By John Davidson and John Davidson and Emily Poirier–Texas Public Policy Foundation
Health insurance brokers have begun designing new “Band-Aid” plans that offer minimal coverage as a way for employers to avoid steep fines under Obamacare—and employers are buying them. A recent article in the Wall Street Journal detailed these plans, which cover just enough to be compliant with the law’s minimum requirements but won’t pay for things like surgery, X-rays, or hospital stays.
The employer mandate in the federal health care law consists of two penalties. The steeper penalty would impose a fine of $2,000 per employee on any businesses that, “fails to offer to its full-time employees… the opportunity to enroll in minimum essential coverage,” if just one full-time employee enrolls in a health insurance exchange (minus 30 employees). Thus, as Avik Roy points out at Forbes, that would mean a firm with 50 employees would have to pay a fine of $2,000 * 20 = $40,000 (in non-tax deductible dollars).
The lesser fine applies to employers that offer minimum essential coverage that doesn’t meet the law’s requirements for affordability or actuarial value. If a worker declines to enroll in a minimal plan and instead goes to the exchange, the fine is $3,000 times the number of workers who enroll on the exchanges. If only three employees do this, the fine would only be $9,000.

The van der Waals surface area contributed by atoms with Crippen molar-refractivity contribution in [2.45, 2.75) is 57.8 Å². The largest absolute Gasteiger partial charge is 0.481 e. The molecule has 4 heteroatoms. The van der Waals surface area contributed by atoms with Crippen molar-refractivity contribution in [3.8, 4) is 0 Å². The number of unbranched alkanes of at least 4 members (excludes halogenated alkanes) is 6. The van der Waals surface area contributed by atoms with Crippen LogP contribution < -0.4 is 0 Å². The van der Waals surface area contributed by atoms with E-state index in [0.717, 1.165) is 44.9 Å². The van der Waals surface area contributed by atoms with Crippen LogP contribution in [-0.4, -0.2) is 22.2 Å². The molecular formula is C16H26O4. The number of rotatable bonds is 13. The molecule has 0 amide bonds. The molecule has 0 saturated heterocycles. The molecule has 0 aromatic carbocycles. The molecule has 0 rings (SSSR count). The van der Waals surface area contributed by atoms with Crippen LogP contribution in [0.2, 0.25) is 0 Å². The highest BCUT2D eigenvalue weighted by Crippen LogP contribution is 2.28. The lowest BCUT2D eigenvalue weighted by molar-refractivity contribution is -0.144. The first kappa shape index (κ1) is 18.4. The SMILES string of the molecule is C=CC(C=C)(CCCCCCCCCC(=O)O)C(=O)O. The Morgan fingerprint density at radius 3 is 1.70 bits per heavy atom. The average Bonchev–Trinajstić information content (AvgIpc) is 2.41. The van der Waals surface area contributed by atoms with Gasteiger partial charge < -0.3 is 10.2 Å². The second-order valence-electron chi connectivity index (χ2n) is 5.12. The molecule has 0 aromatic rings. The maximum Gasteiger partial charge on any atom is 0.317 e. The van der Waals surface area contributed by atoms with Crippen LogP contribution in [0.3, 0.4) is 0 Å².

For businesses that opt for so-called “Band-Aid” plans, the result will likely be that older or sicker employees will choose to get coverage on an exchange instead, which will mean higher premiums for exchange plans.
Robert Kocher, a health advisor to President Obama during the drafting of the federal health care law, told the Wall Street Journal that his “expectation was that employers would offer high quality insurance.”
Reactions like this are hardly surprising coming from an Obamacare architect. The drafter’s of the law also expected the states to set up exchanges and expand Medicaid, and yet 26 states have thus far refused to set up exchanges while 22 have not expanded Medicaid.
None of these things were anticipated by Obamacare’s drafters, yet they are the obvious result of basic economic principles—and they aren’t the only unintended consequences we’ll suffer when mandates and penalties kick in on January 1, 2014. Despite what Obamacare supporters believed in 2010, evidence is mounting that the health care market cannot be centrally planned, and that employers and individuals will find a way around the law’s myriad mandates and penalties.